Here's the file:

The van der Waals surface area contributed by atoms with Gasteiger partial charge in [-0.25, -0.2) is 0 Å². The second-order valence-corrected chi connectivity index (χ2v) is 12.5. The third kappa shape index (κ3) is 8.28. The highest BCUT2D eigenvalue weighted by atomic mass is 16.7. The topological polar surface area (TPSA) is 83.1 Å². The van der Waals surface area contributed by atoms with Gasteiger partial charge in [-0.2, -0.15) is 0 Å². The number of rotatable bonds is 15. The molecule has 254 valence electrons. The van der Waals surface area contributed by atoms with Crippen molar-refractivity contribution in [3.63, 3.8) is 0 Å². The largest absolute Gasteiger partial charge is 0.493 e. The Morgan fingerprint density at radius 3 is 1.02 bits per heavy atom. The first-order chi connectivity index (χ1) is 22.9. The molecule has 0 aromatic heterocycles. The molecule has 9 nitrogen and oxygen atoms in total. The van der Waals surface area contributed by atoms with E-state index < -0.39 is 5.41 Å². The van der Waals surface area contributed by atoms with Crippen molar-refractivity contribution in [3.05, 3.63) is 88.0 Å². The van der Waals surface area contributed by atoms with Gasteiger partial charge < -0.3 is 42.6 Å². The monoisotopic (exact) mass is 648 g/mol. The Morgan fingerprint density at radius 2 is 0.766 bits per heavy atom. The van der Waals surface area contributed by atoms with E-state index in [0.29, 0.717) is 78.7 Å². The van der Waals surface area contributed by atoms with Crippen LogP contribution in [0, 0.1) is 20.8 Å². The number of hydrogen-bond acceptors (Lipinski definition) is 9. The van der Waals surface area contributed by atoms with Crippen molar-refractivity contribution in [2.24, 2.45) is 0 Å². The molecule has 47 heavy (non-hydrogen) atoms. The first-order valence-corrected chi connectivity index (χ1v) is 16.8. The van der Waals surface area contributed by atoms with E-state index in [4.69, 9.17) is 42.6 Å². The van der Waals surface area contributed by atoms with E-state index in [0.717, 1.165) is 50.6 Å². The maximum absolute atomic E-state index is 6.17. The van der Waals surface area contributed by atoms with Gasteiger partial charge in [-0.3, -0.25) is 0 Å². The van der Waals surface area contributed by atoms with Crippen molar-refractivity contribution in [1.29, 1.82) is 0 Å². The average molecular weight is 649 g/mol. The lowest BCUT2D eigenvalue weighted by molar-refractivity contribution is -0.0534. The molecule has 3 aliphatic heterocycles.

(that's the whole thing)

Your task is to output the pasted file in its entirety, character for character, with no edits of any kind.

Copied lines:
The van der Waals surface area contributed by atoms with Gasteiger partial charge in [-0.25, -0.2) is 0 Å². The second-order valence-corrected chi connectivity index (χ2v) is 12.5. The third kappa shape index (κ3) is 8.28. The highest BCUT2D eigenvalue weighted by atomic mass is 16.7. The topological polar surface area (TPSA) is 83.1 Å². The van der Waals surface area contributed by atoms with Gasteiger partial charge in [-0.2, -0.15) is 0 Å². The number of rotatable bonds is 15. The molecule has 254 valence electrons. The van der Waals surface area contributed by atoms with Crippen molar-refractivity contribution in [3.63, 3.8) is 0 Å². The largest absolute Gasteiger partial charge is 0.493 e. The Morgan fingerprint density at radius 3 is 1.02 bits per heavy atom. The first-order chi connectivity index (χ1) is 22.9. The molecule has 0 aromatic heterocycles. The molecule has 9 nitrogen and oxygen atoms in total. The van der Waals surface area contributed by atoms with E-state index < -0.39 is 5.41 Å². The van der Waals surface area contributed by atoms with Crippen molar-refractivity contribution in [3.05, 3.63) is 88.0 Å². The van der Waals surface area contributed by atoms with Gasteiger partial charge < -0.3 is 42.6 Å². The monoisotopic (exact) mass is 648 g/mol. The Morgan fingerprint density at radius 2 is 0.766 bits per heavy atom. The van der Waals surface area contributed by atoms with E-state index in [0.29, 0.717) is 78.7 Å². The van der Waals surface area contributed by atoms with Crippen LogP contribution in [0, 0.1) is 20.8 Å². The number of hydrogen-bond acceptors (Lipinski definition) is 9. The van der Waals surface area contributed by atoms with Crippen molar-refractivity contribution in [2.24, 2.45) is 0 Å². The molecule has 47 heavy (non-hydrogen) atoms. The first-order valence-corrected chi connectivity index (χ1v) is 16.8. The van der Waals surface area contributed by atoms with E-state index in [4.69, 9.17) is 42.6 Å². The van der Waals surface area contributed by atoms with E-state index in [0.717, 1.165) is 50.6 Å². The maximum absolute atomic E-state index is 6.17. The van der Waals surface area contributed by atoms with Gasteiger partial charge in [-0.3, -0.25) is 0 Å². The van der Waals surface area contributed by atoms with Crippen molar-refractivity contribution in [1.29, 1.82) is 0 Å². The average molecular weight is 649 g/mol. The lowest BCUT2D eigenvalue weighted by molar-refractivity contribution is -0.0534. The molecule has 3 aliphatic heterocycles.